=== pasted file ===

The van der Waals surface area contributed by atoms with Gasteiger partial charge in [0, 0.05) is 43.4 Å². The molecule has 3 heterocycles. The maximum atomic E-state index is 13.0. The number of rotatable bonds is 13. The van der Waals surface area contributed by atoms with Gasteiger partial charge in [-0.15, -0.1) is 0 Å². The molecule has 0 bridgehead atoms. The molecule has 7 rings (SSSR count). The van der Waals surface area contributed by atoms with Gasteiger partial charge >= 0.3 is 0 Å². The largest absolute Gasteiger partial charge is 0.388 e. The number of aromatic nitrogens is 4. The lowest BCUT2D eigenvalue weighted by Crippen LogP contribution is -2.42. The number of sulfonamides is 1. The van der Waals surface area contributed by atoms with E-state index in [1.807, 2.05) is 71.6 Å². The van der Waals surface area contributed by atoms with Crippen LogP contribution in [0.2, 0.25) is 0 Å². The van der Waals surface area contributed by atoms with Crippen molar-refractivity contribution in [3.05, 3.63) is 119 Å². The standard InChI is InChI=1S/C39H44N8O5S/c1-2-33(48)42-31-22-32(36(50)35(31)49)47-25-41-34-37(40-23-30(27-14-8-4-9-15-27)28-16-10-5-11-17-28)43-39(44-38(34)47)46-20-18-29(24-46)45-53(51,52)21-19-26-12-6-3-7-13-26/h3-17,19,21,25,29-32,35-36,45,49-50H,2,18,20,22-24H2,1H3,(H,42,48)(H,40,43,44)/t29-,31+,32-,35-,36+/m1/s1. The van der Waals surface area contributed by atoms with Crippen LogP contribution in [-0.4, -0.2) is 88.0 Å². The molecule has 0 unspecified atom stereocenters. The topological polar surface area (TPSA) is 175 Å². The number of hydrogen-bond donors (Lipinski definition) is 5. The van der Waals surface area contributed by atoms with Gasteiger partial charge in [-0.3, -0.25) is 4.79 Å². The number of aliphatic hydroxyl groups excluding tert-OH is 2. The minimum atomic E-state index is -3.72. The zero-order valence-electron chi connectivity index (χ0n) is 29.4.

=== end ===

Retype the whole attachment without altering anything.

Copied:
The van der Waals surface area contributed by atoms with Gasteiger partial charge in [0, 0.05) is 43.4 Å². The molecule has 3 heterocycles. The maximum atomic E-state index is 13.0. The number of rotatable bonds is 13. The van der Waals surface area contributed by atoms with Gasteiger partial charge in [-0.15, -0.1) is 0 Å². The molecule has 0 bridgehead atoms. The molecule has 7 rings (SSSR count). The van der Waals surface area contributed by atoms with Gasteiger partial charge >= 0.3 is 0 Å². The largest absolute Gasteiger partial charge is 0.388 e. The number of aromatic nitrogens is 4. The lowest BCUT2D eigenvalue weighted by Crippen LogP contribution is -2.42. The number of sulfonamides is 1. The van der Waals surface area contributed by atoms with E-state index in [1.807, 2.05) is 71.6 Å². The van der Waals surface area contributed by atoms with Crippen LogP contribution in [0.2, 0.25) is 0 Å². The van der Waals surface area contributed by atoms with Crippen molar-refractivity contribution in [3.05, 3.63) is 119 Å². The standard InChI is InChI=1S/C39H44N8O5S/c1-2-33(48)42-31-22-32(36(50)35(31)49)47-25-41-34-37(40-23-30(27-14-8-4-9-15-27)28-16-10-5-11-17-28)43-39(44-38(34)47)46-20-18-29(24-46)45-53(51,52)21-19-26-12-6-3-7-13-26/h3-17,19,21,25,29-32,35-36,45,49-50H,2,18,20,22-24H2,1H3,(H,42,48)(H,40,43,44)/t29-,31+,32-,35-,36+/m1/s1. The van der Waals surface area contributed by atoms with Crippen LogP contribution in [-0.4, -0.2) is 88.0 Å². The molecule has 0 unspecified atom stereocenters. The topological polar surface area (TPSA) is 175 Å². The number of hydrogen-bond donors (Lipinski definition) is 5. The van der Waals surface area contributed by atoms with Gasteiger partial charge in [-0.3, -0.25) is 4.79 Å². The number of aliphatic hydroxyl groups excluding tert-OH is 2. The minimum atomic E-state index is -3.72. The zero-order valence-electron chi connectivity index (χ0n) is 29.4.